With apologies to Mick Jagger and Keith Richards (who wouldn’t have jurisdiction either, being UK citizens), that is what the Sixth Circuit told a pack of Spanish plaintiffs recently in In Re DePuy Orthopædics, Inc. ASR Hip Implant Products Liability Litigation, ___ F.3d ___, 2020 WL 1482384 (6th Cir. March 27, 2020).
All companies with overseas affiliates should pay attention to this one, and so should counsel representing them.
This appeal arose from multi-district litigation, and in typical MDL excess, the plaintiffs typically named not only the manufacturer of the medical device, but several corporate affiliates, including at least one overseas entity. So far, so good (or bad), but after the MDL had been going on for a while, foreign plaintiffs decided to get in on the act. Id. at *1 (“Foreign plaintiffs, by contrast, brought the twelve suits at issue in this appeal.”). They used direct filing, which we’ve warned defendants about before. Id.
That was in 2012. In the meantime, as we discussed here, the defendants had won a forum non conveniens motion, except the MDL judge,
conditioned its dismissal of these suits on the defendants’ submitting to the jurisdiction of a Spanish court, on their waiving any limitations defenses, and on their satisfying any final judgments for the plaintiffs.
Id. at *2. Plaintiffs took an appeal. Id. Not until the current appeal eight (maybe seven) years later was the subject matter jurisdiction issue of foreigners on both sides of the “v.” recognized – by the Sixth Circuit sua sponte (meaning, for you non-lawyers, “on its own with no help from the parties”). Id.
Here’s the problem. The diversity rules are different when a lawsuit involves somebody from a different country. Section “1332(a)(2), grants jurisdiction over a civil action between “citizens of a State and citizens or subjects of a foreign state[.]” That didn’t apply here because “citizens of a State” were not sole parties on either side of the “v.” Section 1332(a)(3), grants jurisdiction over a civil action between “citizens of different States” even when “citizens or subjects of a foreign state are additional parties[.]” That didn’t apply because there were no U.S. citizens on one (the plaintiff side) of the “v.’ See DePuy Orthopædics, 2020 WL 1482384, at *2. Since no provision of the diversity statute provided a basis for jurisdiction – subject matter jurisdiction was lacking:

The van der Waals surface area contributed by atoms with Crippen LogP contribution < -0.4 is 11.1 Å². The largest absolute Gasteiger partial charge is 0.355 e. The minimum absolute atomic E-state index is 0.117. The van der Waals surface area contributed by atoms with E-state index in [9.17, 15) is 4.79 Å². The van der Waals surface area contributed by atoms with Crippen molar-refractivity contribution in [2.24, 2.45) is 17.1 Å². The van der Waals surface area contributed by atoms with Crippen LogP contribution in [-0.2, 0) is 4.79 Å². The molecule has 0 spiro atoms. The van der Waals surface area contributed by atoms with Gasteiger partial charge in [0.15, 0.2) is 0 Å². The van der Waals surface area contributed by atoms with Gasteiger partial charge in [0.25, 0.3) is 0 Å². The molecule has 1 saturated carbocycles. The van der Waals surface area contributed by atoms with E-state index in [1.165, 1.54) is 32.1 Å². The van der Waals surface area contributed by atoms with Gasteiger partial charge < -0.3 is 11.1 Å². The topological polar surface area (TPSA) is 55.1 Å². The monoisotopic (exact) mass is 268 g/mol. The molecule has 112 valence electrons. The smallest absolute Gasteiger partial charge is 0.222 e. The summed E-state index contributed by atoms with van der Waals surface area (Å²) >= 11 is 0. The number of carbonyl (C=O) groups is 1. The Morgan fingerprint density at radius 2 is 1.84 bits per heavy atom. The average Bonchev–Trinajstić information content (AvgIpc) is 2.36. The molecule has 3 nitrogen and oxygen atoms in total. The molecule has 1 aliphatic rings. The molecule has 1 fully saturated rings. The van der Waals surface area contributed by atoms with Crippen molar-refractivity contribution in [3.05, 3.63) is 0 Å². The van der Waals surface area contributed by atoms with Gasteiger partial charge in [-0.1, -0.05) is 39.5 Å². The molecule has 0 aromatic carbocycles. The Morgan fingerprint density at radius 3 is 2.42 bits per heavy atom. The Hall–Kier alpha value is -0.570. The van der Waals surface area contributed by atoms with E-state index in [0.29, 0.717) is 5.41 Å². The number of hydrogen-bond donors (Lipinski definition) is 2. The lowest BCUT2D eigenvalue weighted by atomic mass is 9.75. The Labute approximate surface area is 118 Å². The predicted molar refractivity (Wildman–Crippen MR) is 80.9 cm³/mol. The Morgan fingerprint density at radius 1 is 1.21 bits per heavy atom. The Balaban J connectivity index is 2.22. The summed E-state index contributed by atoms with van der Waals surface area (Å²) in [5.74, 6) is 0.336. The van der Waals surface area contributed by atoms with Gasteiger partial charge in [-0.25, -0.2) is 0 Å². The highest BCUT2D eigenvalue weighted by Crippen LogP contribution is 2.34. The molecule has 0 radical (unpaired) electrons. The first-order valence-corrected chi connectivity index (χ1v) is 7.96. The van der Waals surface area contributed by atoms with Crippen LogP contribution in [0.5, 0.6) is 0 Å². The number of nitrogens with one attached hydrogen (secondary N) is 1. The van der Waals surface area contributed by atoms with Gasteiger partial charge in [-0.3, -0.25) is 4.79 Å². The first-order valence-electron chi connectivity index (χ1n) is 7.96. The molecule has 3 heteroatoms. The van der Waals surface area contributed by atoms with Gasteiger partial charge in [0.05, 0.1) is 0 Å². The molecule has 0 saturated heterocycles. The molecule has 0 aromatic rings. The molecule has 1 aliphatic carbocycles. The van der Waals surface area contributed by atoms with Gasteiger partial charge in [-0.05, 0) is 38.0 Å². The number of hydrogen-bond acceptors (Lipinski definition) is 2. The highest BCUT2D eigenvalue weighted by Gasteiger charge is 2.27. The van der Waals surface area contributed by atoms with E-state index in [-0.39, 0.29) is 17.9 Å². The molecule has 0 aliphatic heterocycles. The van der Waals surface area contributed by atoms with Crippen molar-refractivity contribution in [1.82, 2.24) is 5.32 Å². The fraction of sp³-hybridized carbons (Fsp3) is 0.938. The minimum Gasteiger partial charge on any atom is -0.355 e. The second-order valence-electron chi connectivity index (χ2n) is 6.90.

Section 1332(a) thus does not give federal courts jurisdiction over this fact pattern. That rule dooms diversity jurisdiction in these cases. The complaints allege that the plaintiffs . . . are residents of Spain and citizens of either the United Kingdom or Spain. Yet at least one defendant . . is incorporated in the United Kingdom and has its principal place of business there. On these facts, the plaintiffs cannot satisfy §1332(a)(2) or (a)(3). Section 1332(a)(2) will not work because citizens of foreign states fall on both sides of the dispute and so complete diversity is lacking. And §1332(a)(3) will not work because citizens of different states do not fall on both sides. While some other defendants are citizens of a state, the plaintiffs identify no state-citizen plaintiffs. . . . The district court thus could not exercise diversity jurisdiction.
Id. at *3 (citation omitted). So the actions, as filed did not confer subject matter jurisdiction in the federal courts.
Both sides tried to find some way around this problem. Plaintiffs tried to amend on appeal to add a Magnuson-Moss consumer fraud claim based on federal subject matter jurisdiction. Id. That failed because, (1) “defective allegations of jurisdiction” cannot be cured under 28 U.S.C. §1653 by substantive amendments to complaints; and (2) courts “have rejected arguments that medical devices qualify as “consumer products” covered by the Magnuson-Moss Warranty Act.” Id. at *4 (citations omitted).
Defendants tried to distinguish forum non conveniens situations, but that failed because: (1) the Sixth Circuit “definitively decided that it lacks jurisdiction”; and (2) the conditions imposed by the district court on defendants constituted an independent exercise of jurisdiction that now had no basis. Id. at *5.
Adios. The action was remanded to the district court so that it could be dismissed. Id. at *6. In effect that meant that the defendants ended up getting more than they bargained for. Not only were the actions dismissed, but they were dismissed without any of the preconditions to forum non conveniens (submission to jurisdiction in Spain; waiving the statute of limitations defense) that the defendants had been forced to agree to. The district court could not impose such conditions without any basis for jurisdiction.
The lesson to be learned by this case is the one stated by the Sixth Circuit at the outset, “it ‘behooves parties to be meticulous in jurisdictional matters.’” DePuy Orthopædics, 2020 WL 1482384, at *1 (quoting Prime Rate Premium Financial Corp. v. Larson, 930 F.3d 759, 765 (6th Cir. 2019)). That means many defendants will have another weapon – and a strong one when applicable − for dealing with foreign plaintiffs. We doubt that the DePuy Orthopædics is all that unusual, particularly in MDLs, in including overseas defendants among the roster of parties being sued. There have been a fair number of so-called corporate “inversions” among drug and device manufacturers.
Since foreign plaintiffs usually just copy existing complaints by rote, the situation facing the Sixth Circuit here – all foreigners on the plaintiff side and mixed foreign and domestic corporate defendants – can be expected to recur. If defendants are aware, they can pounce at a time of their choosing (subject matter jurisdiction is never waived) on foreign litigation tourists who make the same mistake as the plaintiffs in DePuy Orthopædics.